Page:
People often ask me how I get my kids to hike with me. I always tell them the same thing, start slow. The last thing you want is your kids to hate being out in the woods. You have to be extra intentional in the beginning to make sure they enjoy being on the trail. That means starting off with something that barely feels like a walk and doing it regularly. When my guys were little, and we first moved to the Kvarner Bay area in Croatia, we visited the Slap (waterfall) in Lovranska Draga all the time.
This is a really, really, really, short hike, for a normal sized human being, 800 meters short. For a two year old, even a five year old or a child that has not spent time in nature, this trail could feel like the Appalachian Trail. It is relatively flat, a little bit rocky, there is water (a waterfall even), nice benches to rest on, a tiny wood bridge, informational placards, and a great picnic table for setting up your hiking feast. To get there, head toward Lovran (near Opatija, Croatia) and follow the signs to Lovranska Draga and either park at Hotel Lovrana di Draga or go down the hill and park next to the bench right at the start of the walk. There is a regular bus that will take you right there (No. 36, check the schedule for times).
We like to park at the top of the hill where Hotel Lovrana di Draga is, and walk down. For one, the view is phenomenal, especially from the hotel’s balcony. Secondly, we are committed ‘Kaflidjars’ (my special word for people who seem to spend their whole day sitting in cafes drinking a single coffee), and a walk would not be complete if we did not sit for a coffee, either at the start or the finish of a hike whether it is a leisurely hike or a strenuous one. Everyone has their procedures and this is one of the many I have adopted from Bosnian culture. The third reason we park here is that this is such a short walk, I have to add to it by making my kids walk a little extra.
The hotel, by the way, Lovrana di Draga, is haunted. According to local folklore over a hundred years ago the owner burned the place down with his wife and her lover in it. They say that family members of the subsequent owners have died of unnatural causes and weird things have been known to happen throughout the history of the building. The current owner is American and apparently she is exempt from this curse because they say it only applies if the owners are Croats! Some musician friends once had a New Years Eve gig here, and they confirmed that the house is definitely haunted. I say that is all the more reason to come and check it out. It is a beautiful hotel and if I were not living here, this is where I would come to stay for an adult weekend get-away (hint for all the husbands reading this). I have hiked up to the waterfall from the beach in Medveja, and while that does not mean the hotel qualifies as being on the beach, it is not a strenuous walk. The hotel also has some paintings of a local artist, Yasna Skorup Krneta, whom my boys and I have long admired and discussed purchasing for our soon to-be-reconstructed home. I have not eaten at the slow-food certified restaurant, but when we were there last, Jana Kostelić was having lunch with her girls, and my nosy eyes and ears could not help but water at the sight of her tasty meal. It looks a bit pricey but it is a fancy hotel. But I digress from the topic at hand…..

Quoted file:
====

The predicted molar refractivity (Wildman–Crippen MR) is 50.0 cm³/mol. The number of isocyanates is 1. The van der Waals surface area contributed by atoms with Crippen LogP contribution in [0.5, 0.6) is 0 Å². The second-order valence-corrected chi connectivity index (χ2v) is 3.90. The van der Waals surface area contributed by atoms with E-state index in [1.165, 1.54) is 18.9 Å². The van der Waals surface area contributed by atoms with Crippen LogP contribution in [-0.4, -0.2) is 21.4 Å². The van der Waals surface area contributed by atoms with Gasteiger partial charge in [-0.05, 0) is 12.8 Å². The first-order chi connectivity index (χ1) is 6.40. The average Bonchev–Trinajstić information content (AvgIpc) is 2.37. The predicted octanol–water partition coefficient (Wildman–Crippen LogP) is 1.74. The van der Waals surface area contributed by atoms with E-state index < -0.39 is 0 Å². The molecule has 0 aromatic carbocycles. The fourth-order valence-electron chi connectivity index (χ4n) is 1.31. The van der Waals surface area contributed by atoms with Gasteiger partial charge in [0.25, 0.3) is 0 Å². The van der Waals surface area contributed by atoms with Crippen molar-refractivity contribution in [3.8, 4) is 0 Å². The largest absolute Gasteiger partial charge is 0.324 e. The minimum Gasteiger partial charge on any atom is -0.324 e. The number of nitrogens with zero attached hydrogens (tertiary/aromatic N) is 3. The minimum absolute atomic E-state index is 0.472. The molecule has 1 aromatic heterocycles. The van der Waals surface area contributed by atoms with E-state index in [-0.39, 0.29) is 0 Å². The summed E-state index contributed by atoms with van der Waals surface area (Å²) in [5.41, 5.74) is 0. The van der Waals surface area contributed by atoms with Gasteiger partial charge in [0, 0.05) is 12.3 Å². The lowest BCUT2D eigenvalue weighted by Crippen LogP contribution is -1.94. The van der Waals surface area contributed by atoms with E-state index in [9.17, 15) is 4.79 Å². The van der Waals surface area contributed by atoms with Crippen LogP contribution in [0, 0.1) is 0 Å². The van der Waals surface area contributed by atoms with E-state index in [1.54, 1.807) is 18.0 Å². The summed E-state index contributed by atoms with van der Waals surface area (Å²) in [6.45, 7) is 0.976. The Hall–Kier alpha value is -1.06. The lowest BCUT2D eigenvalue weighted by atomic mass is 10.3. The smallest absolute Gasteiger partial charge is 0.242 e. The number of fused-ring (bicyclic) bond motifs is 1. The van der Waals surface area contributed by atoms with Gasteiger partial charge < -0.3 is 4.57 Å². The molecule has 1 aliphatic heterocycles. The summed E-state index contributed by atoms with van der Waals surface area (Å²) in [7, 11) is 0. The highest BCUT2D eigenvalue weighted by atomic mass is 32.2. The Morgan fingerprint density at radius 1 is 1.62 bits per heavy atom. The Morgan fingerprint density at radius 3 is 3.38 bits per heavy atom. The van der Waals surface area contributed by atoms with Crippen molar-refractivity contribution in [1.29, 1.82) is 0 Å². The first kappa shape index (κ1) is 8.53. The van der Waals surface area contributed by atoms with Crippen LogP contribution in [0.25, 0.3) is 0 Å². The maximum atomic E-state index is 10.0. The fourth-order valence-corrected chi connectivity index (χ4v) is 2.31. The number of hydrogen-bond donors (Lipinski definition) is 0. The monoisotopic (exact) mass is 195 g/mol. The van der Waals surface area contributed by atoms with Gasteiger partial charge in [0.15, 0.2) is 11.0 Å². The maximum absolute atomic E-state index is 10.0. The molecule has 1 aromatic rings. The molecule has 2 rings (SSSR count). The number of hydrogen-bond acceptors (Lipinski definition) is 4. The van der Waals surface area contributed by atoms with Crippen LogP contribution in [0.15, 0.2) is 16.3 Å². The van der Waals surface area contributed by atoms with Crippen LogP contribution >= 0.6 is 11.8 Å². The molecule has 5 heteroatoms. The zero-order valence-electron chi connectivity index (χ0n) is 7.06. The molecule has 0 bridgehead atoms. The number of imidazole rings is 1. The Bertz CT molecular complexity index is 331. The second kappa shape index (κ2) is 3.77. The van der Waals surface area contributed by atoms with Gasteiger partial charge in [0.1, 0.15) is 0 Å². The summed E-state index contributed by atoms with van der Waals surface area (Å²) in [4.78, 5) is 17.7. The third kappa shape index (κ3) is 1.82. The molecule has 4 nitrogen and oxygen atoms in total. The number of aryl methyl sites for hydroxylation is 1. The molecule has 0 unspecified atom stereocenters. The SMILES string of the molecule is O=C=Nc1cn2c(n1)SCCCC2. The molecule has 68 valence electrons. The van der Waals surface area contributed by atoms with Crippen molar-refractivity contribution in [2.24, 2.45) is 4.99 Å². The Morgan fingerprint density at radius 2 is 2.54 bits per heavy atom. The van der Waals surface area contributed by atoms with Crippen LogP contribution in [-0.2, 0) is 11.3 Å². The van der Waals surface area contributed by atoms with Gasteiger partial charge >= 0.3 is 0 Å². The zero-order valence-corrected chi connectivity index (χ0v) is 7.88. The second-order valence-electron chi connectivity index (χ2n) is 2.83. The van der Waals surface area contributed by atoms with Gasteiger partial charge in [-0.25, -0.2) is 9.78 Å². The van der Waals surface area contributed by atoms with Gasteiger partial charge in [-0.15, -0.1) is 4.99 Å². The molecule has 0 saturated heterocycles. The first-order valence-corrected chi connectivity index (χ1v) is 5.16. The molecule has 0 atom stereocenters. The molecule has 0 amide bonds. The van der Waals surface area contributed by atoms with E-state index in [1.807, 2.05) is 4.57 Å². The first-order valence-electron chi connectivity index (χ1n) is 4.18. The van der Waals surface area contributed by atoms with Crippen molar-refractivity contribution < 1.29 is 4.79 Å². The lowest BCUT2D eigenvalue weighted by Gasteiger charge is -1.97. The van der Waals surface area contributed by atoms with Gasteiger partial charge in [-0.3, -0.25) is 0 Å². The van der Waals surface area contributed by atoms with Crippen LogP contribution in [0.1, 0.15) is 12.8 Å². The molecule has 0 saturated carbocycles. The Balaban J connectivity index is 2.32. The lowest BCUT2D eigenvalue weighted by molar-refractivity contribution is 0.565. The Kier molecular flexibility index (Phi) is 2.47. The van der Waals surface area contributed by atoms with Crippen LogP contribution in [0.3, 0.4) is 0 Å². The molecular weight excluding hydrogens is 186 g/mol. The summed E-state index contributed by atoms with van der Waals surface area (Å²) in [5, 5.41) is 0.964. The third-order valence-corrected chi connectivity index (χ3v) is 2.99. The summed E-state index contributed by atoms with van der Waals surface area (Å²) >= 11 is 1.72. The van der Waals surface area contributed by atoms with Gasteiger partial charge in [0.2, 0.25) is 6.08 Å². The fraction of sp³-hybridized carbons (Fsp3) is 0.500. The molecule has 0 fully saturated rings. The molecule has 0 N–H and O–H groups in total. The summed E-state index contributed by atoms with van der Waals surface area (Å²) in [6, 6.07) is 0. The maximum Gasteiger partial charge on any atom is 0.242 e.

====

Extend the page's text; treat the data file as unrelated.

The hike to the waterfall (or Slap, pronounced slahhp in Croatian) will take you through a centuries old chestnut plantation and an oak and hornbeam forest which follows the trickle of a stream (which, by the way, has no name and is simply referred to by locals as just,The Stream). Once you reach the waterfall, the most natural thing to do is to lie flat on the ground (or the picnic table) and gaze upward at the amazing view and let the tremendous powers of nature wash over and refresh you.
The reason we visited this spot so often in our early days was not just because it was an easy hike for my kids. It was the first place I found that I could go with toddlers and feel the soothing vibration of nature’s silence (!). The quietness overwhelms, even as you step out of the car. Lovranska Draga is comfortably couched in a canyon that leads to the sea and is buffeted on all three sides by Mount Učka in all her glory. From apple and cherry trees, to chestnut plantations and vineyards, to far off hidden caves, this valley is a feast for more than just the five senses. There are so many little nuggets of history and culture in this little valley that whether you come for the view or for a quiet escape, I am pretty sure you will want to come back.
If you’re headed somewhere else in Croatia (or Slovenia or Bosnia) and will be hiking with kids, leave a comment and I’ll give you a few good suggestions.
Happy Trails… and happy trailmix!
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